Cauliflower, florets
Cheese, grated, we used a big handful of Emmental
Flour, about a tablespoon
Dry white wine
Parsley, fresh and chopped
Black garlic, thinly sliced
Rapeseed oil, extra virgin


1. Bring a pan of water to the boil and add 4 big cauliflower florets. Cook for about 5 minutes.
2. In another saucepan add a knob of butter, a diced shallot, chopped parsley stalks and the handful of clams*. Pour over a big glass of white wine and cover. When all the clams have popped open they are done.
3. Strain the clams and reserve the cooking liquor. In the saucepan add a knob of butter and the flour. Cook for a few minutes to make a roux.
4. Slowly add the clam liquor to make a white sauce then scoop the cooked cauliflower florets out of the hot water and add with the cheese. Whiz up with a hand blender, season to taste, cover and set aside.
5. Keep the hot water saucepan going and add some more cauliflower florets and simmer for 2 minutes. Add the broccoli and asparagus and simmer for 3 further minutes.
6. In another pan sweat off more diced shallots and the bacon then add the chopped kale. Cook to your liking but I like the kale to remain crunchy.
7. The turbot takes about 5 minutes to cook in a frying pan. Heat a knob of butter and place the turbot skin side down. Spoon the hot butter over the fleshy side whilst the skin crisps up. There is no need to cook the fleshy side as the hot butter will do it just enough. Whilst the turbot is cooking add the sliced oyster mushrooms too.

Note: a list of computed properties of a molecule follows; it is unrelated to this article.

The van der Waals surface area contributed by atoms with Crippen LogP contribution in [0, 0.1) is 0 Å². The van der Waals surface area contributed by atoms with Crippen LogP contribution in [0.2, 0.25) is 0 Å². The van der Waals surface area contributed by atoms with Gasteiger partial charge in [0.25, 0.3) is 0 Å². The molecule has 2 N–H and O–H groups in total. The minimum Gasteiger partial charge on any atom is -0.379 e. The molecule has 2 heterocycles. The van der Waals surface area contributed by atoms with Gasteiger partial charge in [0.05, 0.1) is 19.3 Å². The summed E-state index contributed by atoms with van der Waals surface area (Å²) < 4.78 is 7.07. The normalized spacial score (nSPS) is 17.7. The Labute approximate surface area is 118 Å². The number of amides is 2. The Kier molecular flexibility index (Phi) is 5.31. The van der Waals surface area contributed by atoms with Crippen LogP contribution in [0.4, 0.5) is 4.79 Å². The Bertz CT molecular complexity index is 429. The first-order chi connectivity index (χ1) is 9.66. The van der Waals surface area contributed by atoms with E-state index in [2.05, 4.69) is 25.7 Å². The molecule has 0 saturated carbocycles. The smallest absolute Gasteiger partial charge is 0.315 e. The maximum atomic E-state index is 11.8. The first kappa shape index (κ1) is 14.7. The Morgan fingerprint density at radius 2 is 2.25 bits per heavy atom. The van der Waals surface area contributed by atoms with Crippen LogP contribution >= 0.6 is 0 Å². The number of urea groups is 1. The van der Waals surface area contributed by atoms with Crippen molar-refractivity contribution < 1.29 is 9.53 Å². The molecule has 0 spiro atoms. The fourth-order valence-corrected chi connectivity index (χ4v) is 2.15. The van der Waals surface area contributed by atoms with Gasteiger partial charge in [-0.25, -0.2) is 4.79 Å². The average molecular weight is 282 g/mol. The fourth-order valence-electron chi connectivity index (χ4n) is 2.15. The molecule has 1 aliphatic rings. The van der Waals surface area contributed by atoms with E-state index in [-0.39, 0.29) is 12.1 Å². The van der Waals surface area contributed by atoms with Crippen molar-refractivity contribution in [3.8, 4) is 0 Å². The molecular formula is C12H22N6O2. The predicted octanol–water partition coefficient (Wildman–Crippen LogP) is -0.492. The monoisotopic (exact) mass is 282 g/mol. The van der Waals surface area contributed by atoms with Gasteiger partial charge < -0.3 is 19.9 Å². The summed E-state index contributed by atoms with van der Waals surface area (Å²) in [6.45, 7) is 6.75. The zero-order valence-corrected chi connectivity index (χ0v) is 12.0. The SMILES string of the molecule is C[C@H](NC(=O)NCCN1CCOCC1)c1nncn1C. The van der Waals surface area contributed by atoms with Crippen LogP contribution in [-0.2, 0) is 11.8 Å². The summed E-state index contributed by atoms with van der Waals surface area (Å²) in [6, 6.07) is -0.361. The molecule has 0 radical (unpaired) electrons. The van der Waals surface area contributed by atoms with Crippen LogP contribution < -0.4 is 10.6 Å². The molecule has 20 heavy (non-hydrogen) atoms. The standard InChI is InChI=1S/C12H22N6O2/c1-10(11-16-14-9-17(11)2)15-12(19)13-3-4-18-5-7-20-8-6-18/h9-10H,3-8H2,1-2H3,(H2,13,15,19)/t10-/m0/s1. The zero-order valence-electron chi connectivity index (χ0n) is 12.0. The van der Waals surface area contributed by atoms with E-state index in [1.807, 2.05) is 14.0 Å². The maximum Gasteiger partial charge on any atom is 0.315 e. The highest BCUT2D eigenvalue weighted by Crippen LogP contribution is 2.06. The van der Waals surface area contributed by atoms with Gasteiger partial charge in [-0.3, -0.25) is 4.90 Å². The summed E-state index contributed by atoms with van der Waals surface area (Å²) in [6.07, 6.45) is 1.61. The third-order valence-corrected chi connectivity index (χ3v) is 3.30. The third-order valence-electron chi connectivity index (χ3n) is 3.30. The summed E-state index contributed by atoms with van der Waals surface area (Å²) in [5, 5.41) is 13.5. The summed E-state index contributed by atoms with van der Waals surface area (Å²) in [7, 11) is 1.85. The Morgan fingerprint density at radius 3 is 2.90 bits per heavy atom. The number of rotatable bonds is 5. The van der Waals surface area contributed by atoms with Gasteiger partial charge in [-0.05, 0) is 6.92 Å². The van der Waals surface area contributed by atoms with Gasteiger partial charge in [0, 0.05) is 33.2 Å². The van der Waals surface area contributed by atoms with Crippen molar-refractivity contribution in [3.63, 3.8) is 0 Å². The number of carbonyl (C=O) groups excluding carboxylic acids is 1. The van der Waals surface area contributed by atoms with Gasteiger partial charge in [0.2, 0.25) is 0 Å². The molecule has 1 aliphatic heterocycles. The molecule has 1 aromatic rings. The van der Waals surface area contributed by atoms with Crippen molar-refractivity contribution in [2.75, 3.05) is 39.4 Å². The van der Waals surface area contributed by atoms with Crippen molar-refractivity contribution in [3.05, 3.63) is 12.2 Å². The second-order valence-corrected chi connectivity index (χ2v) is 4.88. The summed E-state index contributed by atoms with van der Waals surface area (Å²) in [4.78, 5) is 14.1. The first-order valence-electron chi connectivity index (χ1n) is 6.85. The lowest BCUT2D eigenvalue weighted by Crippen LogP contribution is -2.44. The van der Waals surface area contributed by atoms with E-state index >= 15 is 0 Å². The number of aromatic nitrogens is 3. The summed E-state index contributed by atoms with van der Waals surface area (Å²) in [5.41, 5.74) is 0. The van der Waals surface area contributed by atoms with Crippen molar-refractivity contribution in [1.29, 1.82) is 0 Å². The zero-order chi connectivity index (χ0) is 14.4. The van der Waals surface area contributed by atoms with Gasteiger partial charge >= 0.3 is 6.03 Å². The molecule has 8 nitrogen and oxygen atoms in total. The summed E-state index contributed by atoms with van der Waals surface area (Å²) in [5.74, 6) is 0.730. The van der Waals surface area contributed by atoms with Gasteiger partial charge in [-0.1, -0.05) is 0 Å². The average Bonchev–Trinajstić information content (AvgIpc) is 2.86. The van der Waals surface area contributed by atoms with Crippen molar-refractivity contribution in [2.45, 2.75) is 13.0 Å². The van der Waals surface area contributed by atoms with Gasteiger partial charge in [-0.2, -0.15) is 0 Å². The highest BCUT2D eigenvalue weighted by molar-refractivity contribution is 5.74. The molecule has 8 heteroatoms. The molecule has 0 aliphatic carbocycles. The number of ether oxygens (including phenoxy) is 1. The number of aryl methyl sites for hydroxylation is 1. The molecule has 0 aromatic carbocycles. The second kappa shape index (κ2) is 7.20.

8. To serve place the turbot skin side up on a bed of the kale, top with some clams and the oyster mushrooms, make a couple of mounds of cauliflower cheese puree and present the vegetables on top, scatter a few more clams in their shells around the plate along with the sliced black garlic, drizzle some oil and scatter the parsley.

* Make sure the clams are clean and get rid of any with broken shells, or open ones that do not close when tapped. When cooked throw away any clams that have not opened.

Angels On Horseback

We are staying in Whitstable in Kent so there really is only one thing that should be on the menu and that's oysters! Whitstable is famous for its oysters and no trip here should go without a visit to the harbour and sampling some of the fine seafood. It was here that I tried raw oysters for the first time and they were delicious! Little Lady Larry tried one but spat it out and Mrs Larry and the Little Larry's refused point blank! They did say they would try them cooked so what simpler a dish than Kents most famous Angels on Horseback. These are simply fresh oysters wrapped in bacon, secured with a cocktail stick and grilled.


Oysters, shucked
Parsley, fresh
Black pepper
Cocktail sticks


1. Soak the cocktail sticks for at least half in hour in water.
2. Season the oysters with black pepper.